By Chris Jones
Tribune theater critic
October 21, 2007
Here are 10 things Chicago arts organizations -- and the planners of future new arts facilities here -- could learn from the new Guthrie Theater.
1. Open the building at all hours.
The Guthrie's doors open early every morning and stay open until last call. People flock to the facility -- for eating, drinking, strolling, sitting, gawking -- whether or not they are seeing a show. No Chicago theater does the same.
2. Show off the backstage
In most performance venues, the backstage areas are hidden from view. But at the Guthrie, you can stand in the lobby with your drink and stare down through tinted glass at shadowy figures moving around backstage. It's a tantalizing, glamorous view of the machinery of theater.
3. Give tours. Every day.
Chicago arts venues tend to offer tours only rarely or by special arrangement. The Guthrie does them every day. And they're packed.
4. Give artsgoers a choice of decent restaurants. And keep them open after the show.
At the Guthrie Theater, the attached eatery, Cue, is packed after the shows -- both with theatergoers and the general public who come for late-night food and drink, live music and to hobnob with the actors. More casual restaurants are elsewhere in the complex. Contrast that with, say, Petterino's at the Goodman Theatre -- which closes early most nights, and even on weekends shouts last call around the time of the final curtain.
5. Liven up the bars.
If you want to go out on a date for a drink in Minneapolis, the Guthrie is a stellar choice -- hip ambience, fine cocktails, great views, sophisticated style. At most Chicago venues, you're left standing at a temporary cart. At the Guthrie, there are serious temptations to skip the second act.
6. Juice up the retail.
The Guthrie's shops offer a plethora of cultural gifts in full-blown retail settings. Like the Cirque du Soleil and other masters of arts merchandising, the Guthrie has figured out that people are happy to browse and buy high-style items as part of their leisure activity. It brings in money for the arts -- and adds to the audience's pleasure. In Chicago you're lucky if you get a couple of coffee mugs to browse.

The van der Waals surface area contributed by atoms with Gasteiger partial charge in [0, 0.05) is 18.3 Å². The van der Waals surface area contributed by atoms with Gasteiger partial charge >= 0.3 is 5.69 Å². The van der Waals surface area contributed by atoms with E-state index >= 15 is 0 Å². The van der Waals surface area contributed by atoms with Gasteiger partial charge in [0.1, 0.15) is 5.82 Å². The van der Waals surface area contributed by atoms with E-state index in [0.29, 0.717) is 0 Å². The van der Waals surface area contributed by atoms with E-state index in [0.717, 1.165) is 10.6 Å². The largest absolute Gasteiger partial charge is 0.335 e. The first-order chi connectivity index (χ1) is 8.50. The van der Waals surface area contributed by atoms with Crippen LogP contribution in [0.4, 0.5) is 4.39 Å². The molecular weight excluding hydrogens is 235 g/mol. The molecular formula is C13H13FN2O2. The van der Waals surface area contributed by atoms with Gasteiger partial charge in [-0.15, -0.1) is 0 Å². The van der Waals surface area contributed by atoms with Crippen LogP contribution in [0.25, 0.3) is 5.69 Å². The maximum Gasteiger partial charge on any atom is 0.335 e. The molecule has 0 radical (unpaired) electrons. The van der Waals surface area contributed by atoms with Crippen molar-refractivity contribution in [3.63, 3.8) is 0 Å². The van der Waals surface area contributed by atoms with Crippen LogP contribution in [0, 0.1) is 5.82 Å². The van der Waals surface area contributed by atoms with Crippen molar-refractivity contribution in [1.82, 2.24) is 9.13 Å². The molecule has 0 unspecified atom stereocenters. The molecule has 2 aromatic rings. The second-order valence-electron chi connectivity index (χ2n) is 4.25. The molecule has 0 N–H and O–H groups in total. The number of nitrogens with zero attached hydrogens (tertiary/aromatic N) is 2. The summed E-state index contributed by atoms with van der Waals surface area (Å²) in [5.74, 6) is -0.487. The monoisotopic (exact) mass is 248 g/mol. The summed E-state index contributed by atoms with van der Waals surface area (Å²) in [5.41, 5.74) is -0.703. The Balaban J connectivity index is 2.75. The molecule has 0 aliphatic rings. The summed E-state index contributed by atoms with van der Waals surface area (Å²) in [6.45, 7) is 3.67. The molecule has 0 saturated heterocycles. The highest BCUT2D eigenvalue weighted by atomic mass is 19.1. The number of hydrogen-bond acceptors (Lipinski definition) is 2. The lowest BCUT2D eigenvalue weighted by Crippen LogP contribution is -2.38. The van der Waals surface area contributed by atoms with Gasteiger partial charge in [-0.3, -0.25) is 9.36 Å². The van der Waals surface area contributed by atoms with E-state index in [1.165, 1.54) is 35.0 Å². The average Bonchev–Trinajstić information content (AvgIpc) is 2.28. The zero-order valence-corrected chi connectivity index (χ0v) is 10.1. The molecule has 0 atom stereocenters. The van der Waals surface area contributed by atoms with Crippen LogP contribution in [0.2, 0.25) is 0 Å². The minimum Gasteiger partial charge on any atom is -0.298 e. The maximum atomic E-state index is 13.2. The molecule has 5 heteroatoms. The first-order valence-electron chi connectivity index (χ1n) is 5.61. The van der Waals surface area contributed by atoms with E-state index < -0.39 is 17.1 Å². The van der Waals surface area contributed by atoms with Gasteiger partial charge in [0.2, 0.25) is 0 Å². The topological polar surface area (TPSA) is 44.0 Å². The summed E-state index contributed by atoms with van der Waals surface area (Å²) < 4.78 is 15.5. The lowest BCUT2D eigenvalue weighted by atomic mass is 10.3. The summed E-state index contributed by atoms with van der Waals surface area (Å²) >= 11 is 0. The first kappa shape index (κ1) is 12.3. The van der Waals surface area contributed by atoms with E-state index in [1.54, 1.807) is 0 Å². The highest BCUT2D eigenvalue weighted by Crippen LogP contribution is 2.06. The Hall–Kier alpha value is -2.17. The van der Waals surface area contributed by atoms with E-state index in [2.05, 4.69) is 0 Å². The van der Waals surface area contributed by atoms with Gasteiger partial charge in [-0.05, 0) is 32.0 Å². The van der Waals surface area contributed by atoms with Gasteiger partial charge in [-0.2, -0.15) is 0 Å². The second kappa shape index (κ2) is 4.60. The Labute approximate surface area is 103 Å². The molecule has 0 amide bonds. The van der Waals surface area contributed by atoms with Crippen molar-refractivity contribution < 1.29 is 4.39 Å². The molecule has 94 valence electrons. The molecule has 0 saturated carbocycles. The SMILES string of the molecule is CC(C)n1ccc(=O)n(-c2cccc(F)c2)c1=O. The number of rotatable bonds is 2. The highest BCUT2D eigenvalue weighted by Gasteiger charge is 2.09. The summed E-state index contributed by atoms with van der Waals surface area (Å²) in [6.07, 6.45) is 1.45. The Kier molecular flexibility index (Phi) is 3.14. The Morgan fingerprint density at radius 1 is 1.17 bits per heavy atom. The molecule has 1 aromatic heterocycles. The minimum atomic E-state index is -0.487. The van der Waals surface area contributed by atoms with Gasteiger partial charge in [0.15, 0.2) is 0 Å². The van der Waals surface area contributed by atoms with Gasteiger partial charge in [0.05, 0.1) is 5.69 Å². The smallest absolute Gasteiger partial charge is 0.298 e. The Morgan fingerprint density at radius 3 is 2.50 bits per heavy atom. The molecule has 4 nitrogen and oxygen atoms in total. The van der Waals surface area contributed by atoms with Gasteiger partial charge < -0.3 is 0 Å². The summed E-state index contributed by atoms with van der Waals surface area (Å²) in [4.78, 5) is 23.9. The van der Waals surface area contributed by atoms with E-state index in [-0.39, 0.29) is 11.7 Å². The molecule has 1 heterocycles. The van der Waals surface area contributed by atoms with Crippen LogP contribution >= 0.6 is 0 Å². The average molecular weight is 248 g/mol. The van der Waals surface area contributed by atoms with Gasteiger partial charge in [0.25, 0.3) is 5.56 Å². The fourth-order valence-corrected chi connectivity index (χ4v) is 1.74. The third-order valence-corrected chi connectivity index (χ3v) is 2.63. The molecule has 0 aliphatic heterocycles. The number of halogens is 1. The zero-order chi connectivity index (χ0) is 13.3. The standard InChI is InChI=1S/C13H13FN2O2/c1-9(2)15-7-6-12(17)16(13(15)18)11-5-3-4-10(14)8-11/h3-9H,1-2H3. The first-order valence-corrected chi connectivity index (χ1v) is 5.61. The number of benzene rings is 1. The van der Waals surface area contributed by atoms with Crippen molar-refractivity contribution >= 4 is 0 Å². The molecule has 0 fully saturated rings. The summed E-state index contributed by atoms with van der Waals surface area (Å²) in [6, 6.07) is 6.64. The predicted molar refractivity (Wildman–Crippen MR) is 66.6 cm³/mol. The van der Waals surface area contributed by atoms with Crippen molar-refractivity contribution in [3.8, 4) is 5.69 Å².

7. Skip the nasty ticket takers
At the Guthrie, there's no intimidating, airport-style gantlet to run as you hand over your ticket at the door. Nobody rips your ticket. Instead, the crowd flows freely and feels welcomed into the seats.
8. Don't forget the outdoors
The Guthrie sees its outdoor surroundings as an inherent part of its experience. Great views abound from all its lobbies. And a farmers market operates outside its front door -- selling organic cheese in the shadow of huge pictures of Tyrone Guthrie and Arthur Miller.
9. Signage matters.
The Guthrie's signage pays homage to its warehouse-district surroundings and fills the night with moving words. In Chicago, you'll be lucky to see what's playing.
10. Honor the tradition.
In Minneapolis, the Guthrie has been part of the cultural landscape for half a century. Even though this is a new building, you're never allowed to forget the history. Old shows bedeck the walls. Huge pictures sit astride the columns. Holographic images of past triumphs ride the escalators. Reminders of the past are everywhere. And the audience thus feels supportive and proud.
FIT FOR A 'KING' / What is it about Minneapolis' innovative new Guthrie Theater that attracts Ian McKellan and the Royal Shakespeare Company? PAGE 1
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